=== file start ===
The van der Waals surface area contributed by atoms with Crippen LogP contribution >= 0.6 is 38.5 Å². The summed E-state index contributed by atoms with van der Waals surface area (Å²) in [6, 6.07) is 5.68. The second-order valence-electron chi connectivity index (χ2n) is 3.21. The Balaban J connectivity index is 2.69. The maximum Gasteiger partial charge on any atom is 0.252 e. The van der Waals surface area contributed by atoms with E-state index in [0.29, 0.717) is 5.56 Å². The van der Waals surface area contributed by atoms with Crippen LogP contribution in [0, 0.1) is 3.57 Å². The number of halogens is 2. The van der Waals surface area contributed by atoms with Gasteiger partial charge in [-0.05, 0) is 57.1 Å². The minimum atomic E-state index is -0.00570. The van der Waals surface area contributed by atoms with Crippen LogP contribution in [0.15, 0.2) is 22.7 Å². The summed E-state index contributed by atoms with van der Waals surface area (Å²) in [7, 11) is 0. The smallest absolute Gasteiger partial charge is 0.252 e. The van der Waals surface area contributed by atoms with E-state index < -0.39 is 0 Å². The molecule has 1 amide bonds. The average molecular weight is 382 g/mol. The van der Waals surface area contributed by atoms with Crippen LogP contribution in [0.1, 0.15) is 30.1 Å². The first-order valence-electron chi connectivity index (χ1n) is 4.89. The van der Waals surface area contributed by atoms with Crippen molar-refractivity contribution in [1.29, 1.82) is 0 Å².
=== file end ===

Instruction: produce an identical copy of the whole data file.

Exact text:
The van der Waals surface area contributed by atoms with Crippen LogP contribution >= 0.6 is 38.5 Å². The summed E-state index contributed by atoms with van der Waals surface area (Å²) in [6, 6.07) is 5.68. The second-order valence-electron chi connectivity index (χ2n) is 3.21. The Balaban J connectivity index is 2.69. The maximum Gasteiger partial charge on any atom is 0.252 e. The van der Waals surface area contributed by atoms with E-state index in [0.29, 0.717) is 5.56 Å². The van der Waals surface area contributed by atoms with Crippen LogP contribution in [0, 0.1) is 3.57 Å². The number of halogens is 2. The van der Waals surface area contributed by atoms with Gasteiger partial charge in [-0.05, 0) is 57.1 Å². The minimum atomic E-state index is -0.00570. The van der Waals surface area contributed by atoms with Crippen LogP contribution in [0.15, 0.2) is 22.7 Å². The summed E-state index contributed by atoms with van der Waals surface area (Å²) in [7, 11) is 0. The smallest absolute Gasteiger partial charge is 0.252 e. The van der Waals surface area contributed by atoms with E-state index < -0.39 is 0 Å². The molecule has 1 amide bonds. The average molecular weight is 382 g/mol. The van der Waals surface area contributed by atoms with Crippen LogP contribution in [0.1, 0.15) is 30.1 Å². The first-order valence-electron chi connectivity index (χ1n) is 4.89. The van der Waals surface area contributed by atoms with Crippen molar-refractivity contribution in [1.29, 1.82) is 0 Å².